FINALLY, ATTENTION is focused on plans to make the District the first place in the nation to legalize online gambling. And guess what? Some officials are thinking the city may have bitten off more than it could chew. We hope they take advantage of a delay in launching the games to fully examine whether the benefits outweigh the pitfalls of this questionable endeavor.

The launch by the D.C. Lottery of cash betting on intranet Texas hold ’em, blackjack and bingo set for September has been pushed back. “It could be October; it could be November; it could be next year,” said D.C. Council member Jack Evans (D-Ward 2) who, largely in response to questions we have raised about the gambling initiative and the strange way it became law, held a hearing last month.

Public hearings are normally held before legislation is enacted, but there was no public comment and scarce scrutiny of this issue. Instead, council member Michael A. Brown (I-At Large) worked for months behind the scenes on the proposal and, spurning advice to introduce a bill that could be fully vetted, persuaded then-council chairman Vincent C. Gray (D) to slip language into the city’s voluminous supplemental budget, which was passed in December.

Concern about how the measure was approved is aggravated by questions surrounding Mr. Brown’s employment with a firm with an interest in the issue while he was engineering its passage. Mr. Brown maintains his work for Edwards Angell Palmer & Dodge, an international law firm with an active gaming practice, posed no conflict because no company represented by the firm, which he has since left, had direct interests in the D.C. legislation. We have argued that there was possible value to firms in the gambling business if the District set a precedent that other jurisdictions might follow. Mr. Brown, who is not a lawyer, declines to detail the work he did as senior public policy adviser, for which the firm paid him some $240,000 in 2010.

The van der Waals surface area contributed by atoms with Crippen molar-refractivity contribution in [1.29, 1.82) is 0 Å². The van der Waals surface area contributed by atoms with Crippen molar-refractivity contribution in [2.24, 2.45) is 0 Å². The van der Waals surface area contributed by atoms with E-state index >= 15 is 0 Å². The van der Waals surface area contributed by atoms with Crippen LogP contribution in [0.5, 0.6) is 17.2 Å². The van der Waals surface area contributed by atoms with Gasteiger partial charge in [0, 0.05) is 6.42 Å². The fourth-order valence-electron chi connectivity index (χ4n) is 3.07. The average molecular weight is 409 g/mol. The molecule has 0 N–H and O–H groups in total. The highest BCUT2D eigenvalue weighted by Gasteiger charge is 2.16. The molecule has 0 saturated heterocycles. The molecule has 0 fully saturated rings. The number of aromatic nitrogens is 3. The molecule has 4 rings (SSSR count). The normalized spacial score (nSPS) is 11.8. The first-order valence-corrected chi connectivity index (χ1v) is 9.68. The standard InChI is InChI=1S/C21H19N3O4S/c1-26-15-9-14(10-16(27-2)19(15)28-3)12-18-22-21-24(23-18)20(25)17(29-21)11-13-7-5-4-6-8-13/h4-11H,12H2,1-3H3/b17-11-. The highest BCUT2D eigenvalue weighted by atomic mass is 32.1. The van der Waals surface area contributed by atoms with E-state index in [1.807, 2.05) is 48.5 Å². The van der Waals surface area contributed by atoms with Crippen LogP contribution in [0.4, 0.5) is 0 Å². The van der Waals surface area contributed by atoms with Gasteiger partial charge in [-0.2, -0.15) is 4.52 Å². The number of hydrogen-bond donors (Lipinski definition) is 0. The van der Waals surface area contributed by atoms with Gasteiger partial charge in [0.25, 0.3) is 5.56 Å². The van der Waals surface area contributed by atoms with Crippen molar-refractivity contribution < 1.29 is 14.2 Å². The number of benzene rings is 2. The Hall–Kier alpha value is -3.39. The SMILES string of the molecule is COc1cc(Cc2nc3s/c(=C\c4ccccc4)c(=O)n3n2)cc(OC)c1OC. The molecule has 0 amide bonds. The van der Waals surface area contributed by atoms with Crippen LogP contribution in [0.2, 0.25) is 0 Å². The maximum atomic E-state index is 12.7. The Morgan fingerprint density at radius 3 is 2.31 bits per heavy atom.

It’s far from clear that the city’s gain from online gaming would be worth the effort, the legal risk and other possible downsides. Estimates by Chief Financial Officer Natwar M. Gandhi’s office, admittedly conservative, place revenue at $13 million to $14 million through fiscal year 2014. The District’s small size and unique geography work against it, with some gambling analysts doubting that many players would switch from the highly developed and competitive sites of foreign operators. Consider also the technical issues that must be surmounted. The District would have to figure out a way to limit play to those within the District, while walling off the federal enclave, where the lottery is barred by law from operating. Officials say the system being developed has those capabilities.

Lottery officials will conduct a citywide listening tour to allow residents and civic associations to weigh in on proposed gaming locations. More fundamental is the question of whether the District wants to go down a path that so far every state has shunned — after, unlike Washington, actually taking the time to examine the pluses and minuses.